*But I must say it doesn't seem at all likely to me: isn't after dark the time when people really need to tell stories?


Tuesday 14 May 2013

Thing Not To Do Today: simper.

No, please don't do this.

A single simper can be enough to wreck a huge and passionate  relationship:

'What do you want Rhett?'
'I'll tell you, Scarlett O'Hara, if you'll take that Southern-belle simper off your face. Someday, I want you to say to me the words I heard you say to Ashley Wilkes. I love you Scarlett...'

Simpering is for the self-important, the pompous and the patronising. That is, utter, utter fools.

Really, it'll do you no good. A simperer reeks of falsity and self-centredness. You can suss out a simperer in a second.

If you're not blind, probably even faster.

 Thing Not To Do Today: simper. This word arrived in English in the 1500s. It's quite like the Middle Dutch zimperlijc, which means elegant, but there's a Danish dialect word simper which means affected or coy.

Monday 13 May 2013

Spot the frippet: flange.

Flange is one of the God-given words, like mollycoddle and scrummage, which it is impossible to contemplate without joy.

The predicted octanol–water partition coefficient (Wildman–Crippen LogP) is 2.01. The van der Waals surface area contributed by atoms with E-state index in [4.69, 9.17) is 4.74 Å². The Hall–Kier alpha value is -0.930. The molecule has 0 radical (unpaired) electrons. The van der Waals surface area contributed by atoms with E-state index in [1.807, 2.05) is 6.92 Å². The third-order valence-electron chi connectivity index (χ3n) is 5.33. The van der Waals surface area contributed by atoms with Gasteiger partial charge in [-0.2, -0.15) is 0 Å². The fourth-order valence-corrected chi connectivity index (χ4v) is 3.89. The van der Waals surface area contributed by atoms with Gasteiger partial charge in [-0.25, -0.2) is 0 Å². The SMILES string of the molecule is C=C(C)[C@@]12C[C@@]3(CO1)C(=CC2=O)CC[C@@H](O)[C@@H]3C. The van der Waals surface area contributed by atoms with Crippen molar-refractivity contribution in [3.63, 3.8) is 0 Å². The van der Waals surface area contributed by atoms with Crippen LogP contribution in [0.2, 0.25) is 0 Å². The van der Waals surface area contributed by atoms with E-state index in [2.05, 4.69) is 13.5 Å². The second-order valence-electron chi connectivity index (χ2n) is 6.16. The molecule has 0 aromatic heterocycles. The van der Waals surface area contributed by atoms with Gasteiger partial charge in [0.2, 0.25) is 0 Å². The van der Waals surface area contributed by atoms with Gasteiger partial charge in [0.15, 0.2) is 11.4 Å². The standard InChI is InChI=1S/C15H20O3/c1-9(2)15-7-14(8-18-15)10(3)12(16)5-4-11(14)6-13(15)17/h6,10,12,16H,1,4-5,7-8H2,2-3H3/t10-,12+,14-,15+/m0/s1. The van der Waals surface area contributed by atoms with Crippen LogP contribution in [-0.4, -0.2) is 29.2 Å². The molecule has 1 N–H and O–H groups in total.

Flange: flange, flange, flange, flange!

Do you see what I mean?

The fact that a flange is in itself rather a dull thing doesn't matter. A flange is glorified by the fact that it's called, well, a flange.

Flanges are used mostly for strengthening things - perhaps to make a collar round a hole in some metal, or as part of a metal joist.

Where to see them?

Well, flange rails are nice and obvious, because trains generally run on them.

5223696320 ccd0e1b18e The Nine Toughest Railway Stations in Europe

A closet flange:

may have been doing sterling service in a small room of your house for years, so in simple justice it's probably time it was appreciated.

The extra bits at the toe and heel of these ski boots, which are used to fix them onto the skis, are called flanges, too.

Apart from that, flanging is part of the process of blocking a felt hat, and, since the word flange was used on the BBC TV series Not The Nine o'Clock News between 1979 and 1982:


 it's been the collective noun for a group of baboons.

Spot the frippet: flange. This word appeared in the 1600s. It's probably a variation of flaunche, which is a curved section at the side of a heraldic field, and before that from the French flanc, which means flank.

Sunday 12 May 2013

Sunday Rest: Word Not To Use Today: pone.

Pone can either be maize bread, or it can be the player to the right of the dealer in a card game (or opposite him if it's a game for two).

Now, it may be possible to say the word pone without making it a cross between a honk and a whinge, but if it is I've yet to hear anyone do it.

No, no. No need to practise...

Word Not To Use Today: pone. The word meaning maize bread comes from from Powhatan (Algonquian) apan something baked, from apen she bakes.
The card-playing word comes from the  Late Latin pone, from Latin pōne, imperative form of pōnere, to place.

Saturday 11 May 2013